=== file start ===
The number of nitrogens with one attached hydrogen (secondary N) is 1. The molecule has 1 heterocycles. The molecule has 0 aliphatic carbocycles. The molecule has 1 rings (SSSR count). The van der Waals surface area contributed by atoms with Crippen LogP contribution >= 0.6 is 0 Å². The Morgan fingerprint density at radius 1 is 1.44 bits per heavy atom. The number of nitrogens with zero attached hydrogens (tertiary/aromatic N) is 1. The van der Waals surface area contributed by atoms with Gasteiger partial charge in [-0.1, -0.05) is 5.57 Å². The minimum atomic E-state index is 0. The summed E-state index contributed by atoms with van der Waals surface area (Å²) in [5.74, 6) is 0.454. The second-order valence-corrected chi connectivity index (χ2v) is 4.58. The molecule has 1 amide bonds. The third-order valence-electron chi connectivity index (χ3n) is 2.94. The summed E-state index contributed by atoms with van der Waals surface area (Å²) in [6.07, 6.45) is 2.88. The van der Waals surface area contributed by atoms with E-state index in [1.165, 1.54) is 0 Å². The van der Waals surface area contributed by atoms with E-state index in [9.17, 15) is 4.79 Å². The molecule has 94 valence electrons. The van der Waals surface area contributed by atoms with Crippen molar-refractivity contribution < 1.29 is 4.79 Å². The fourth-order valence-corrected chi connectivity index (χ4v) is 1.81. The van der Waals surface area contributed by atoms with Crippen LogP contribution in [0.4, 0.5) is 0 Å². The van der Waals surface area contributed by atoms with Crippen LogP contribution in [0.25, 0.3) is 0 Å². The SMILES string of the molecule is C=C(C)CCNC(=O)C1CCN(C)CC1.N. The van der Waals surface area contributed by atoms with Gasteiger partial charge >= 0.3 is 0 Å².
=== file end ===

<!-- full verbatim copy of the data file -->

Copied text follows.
The number of nitrogens with one attached hydrogen (secondary N) is 1. The molecule has 1 heterocycles. The molecule has 0 aliphatic carbocycles. The molecule has 1 rings (SSSR count). The van der Waals surface area contributed by atoms with Crippen LogP contribution >= 0.6 is 0 Å². The Morgan fingerprint density at radius 1 is 1.44 bits per heavy atom. The number of nitrogens with zero attached hydrogens (tertiary/aromatic N) is 1. The van der Waals surface area contributed by atoms with Gasteiger partial charge in [-0.1, -0.05) is 5.57 Å². The minimum atomic E-state index is 0. The summed E-state index contributed by atoms with van der Waals surface area (Å²) in [5.74, 6) is 0.454. The second-order valence-corrected chi connectivity index (χ2v) is 4.58. The molecule has 1 amide bonds. The third-order valence-electron chi connectivity index (χ3n) is 2.94. The summed E-state index contributed by atoms with van der Waals surface area (Å²) in [6.07, 6.45) is 2.88. The van der Waals surface area contributed by atoms with E-state index in [1.165, 1.54) is 0 Å². The van der Waals surface area contributed by atoms with E-state index in [9.17, 15) is 4.79 Å². The molecule has 94 valence electrons. The van der Waals surface area contributed by atoms with Crippen molar-refractivity contribution < 1.29 is 4.79 Å². The fourth-order valence-corrected chi connectivity index (χ4v) is 1.81. The van der Waals surface area contributed by atoms with Crippen LogP contribution in [0.4, 0.5) is 0 Å². The van der Waals surface area contributed by atoms with Crippen LogP contribution in [0.25, 0.3) is 0 Å². The SMILES string of the molecule is C=C(C)CCNC(=O)C1CCN(C)CC1.N. The van der Waals surface area contributed by atoms with Gasteiger partial charge >= 0.3 is 0 Å².